The interplay of interactions and disorder explored through fluctuating superconductors
22.07.2014 at 09:00
The influence of disorder on interacting many-body systems plays a prominent role in modern condensed matter physics. Not only is the presence of disorder often unavoidable in complex materials, disorder leads to fascinating phenomena in their own right. Generally speaking, disorder tends to slow down the motion of particles and even very weak disorder may completely localize them. The addition of interactions to the problem leads to a plethora of new phenomena.
In recent years, progress in fabrication and measurement techniques has lead to detailed experimental studies of fluctuation phenomena in low-dimensional superconductors. In this talk, I will discuss how superconducting fluctuations can increase the resistance of thin disordered films which are on the verge of becoming superconductors. In our theoretical studies on this subject we deviate from the traditional diagrammatic approach to the problem, which lead to conflicting results. Instead, we work with a quantum kinetic equation approach, which allows us to obtain results for the fluctuation conductivity in the entire normal-metal part of the phase diagram. This includes, in particular, the vicinity of the magnetic field-tuned quantum critical point. In this region of the phase diagram, close to the superconducting phase at low temperatures, experimental studies reveal a resistance maximum as a function of the magnetic field. Our calculations elucidate the physical mechanism underlying this fluctuation-induced increase of resistance.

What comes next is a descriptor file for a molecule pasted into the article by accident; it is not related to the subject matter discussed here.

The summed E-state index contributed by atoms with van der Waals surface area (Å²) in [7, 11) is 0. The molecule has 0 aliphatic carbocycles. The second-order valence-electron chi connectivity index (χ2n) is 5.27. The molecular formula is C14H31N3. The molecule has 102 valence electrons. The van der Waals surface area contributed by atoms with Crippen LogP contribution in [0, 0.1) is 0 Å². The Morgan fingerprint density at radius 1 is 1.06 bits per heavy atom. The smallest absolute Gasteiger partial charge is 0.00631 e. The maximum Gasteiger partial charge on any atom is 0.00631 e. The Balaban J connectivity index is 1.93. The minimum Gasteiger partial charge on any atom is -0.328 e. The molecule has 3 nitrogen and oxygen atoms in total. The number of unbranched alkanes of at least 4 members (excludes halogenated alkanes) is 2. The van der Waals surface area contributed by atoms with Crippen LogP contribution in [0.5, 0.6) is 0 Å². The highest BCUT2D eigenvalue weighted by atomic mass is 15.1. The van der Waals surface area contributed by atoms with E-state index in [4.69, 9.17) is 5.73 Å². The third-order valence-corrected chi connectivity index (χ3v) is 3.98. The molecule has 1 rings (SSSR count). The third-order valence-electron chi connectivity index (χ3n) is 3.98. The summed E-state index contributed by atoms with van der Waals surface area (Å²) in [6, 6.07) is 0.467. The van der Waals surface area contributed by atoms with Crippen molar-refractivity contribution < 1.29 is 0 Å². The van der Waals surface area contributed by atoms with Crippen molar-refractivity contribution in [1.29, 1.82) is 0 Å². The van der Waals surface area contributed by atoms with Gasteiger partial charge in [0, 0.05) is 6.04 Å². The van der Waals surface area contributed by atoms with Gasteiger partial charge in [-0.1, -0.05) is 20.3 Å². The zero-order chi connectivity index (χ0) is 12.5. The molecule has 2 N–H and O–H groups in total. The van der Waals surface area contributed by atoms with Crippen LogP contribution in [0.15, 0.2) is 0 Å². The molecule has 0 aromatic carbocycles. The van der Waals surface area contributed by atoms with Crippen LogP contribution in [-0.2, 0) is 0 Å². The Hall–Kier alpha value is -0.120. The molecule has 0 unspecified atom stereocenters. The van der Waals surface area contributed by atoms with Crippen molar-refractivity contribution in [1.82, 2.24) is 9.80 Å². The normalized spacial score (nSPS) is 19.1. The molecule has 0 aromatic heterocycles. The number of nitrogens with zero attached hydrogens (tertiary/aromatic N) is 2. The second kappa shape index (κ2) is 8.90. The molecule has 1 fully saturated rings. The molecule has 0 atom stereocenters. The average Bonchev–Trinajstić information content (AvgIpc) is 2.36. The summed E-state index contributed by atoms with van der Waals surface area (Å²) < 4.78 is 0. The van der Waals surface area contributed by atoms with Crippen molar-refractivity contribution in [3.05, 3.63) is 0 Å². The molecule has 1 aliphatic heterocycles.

G. Schwiete and Y. Oreg, Phys. Rev. Lett. 103, 037001 (2009); Phys. Rev. B 82, 214514 (2010): Fluctuation persistent currents in small superconducting rings.
K. S. Tikhonov, G. Schwiete, and A. M. Finkelstein, Phys. Rev. B 85, 174527 (2012); B. Tarasinski and G. Schwiete, Phys. Rev. B 88, 014518 (2013), and in preparation: Fluctuation conductivity in superconducting films, wires and cylinders.
A348 - Theresienstr. 37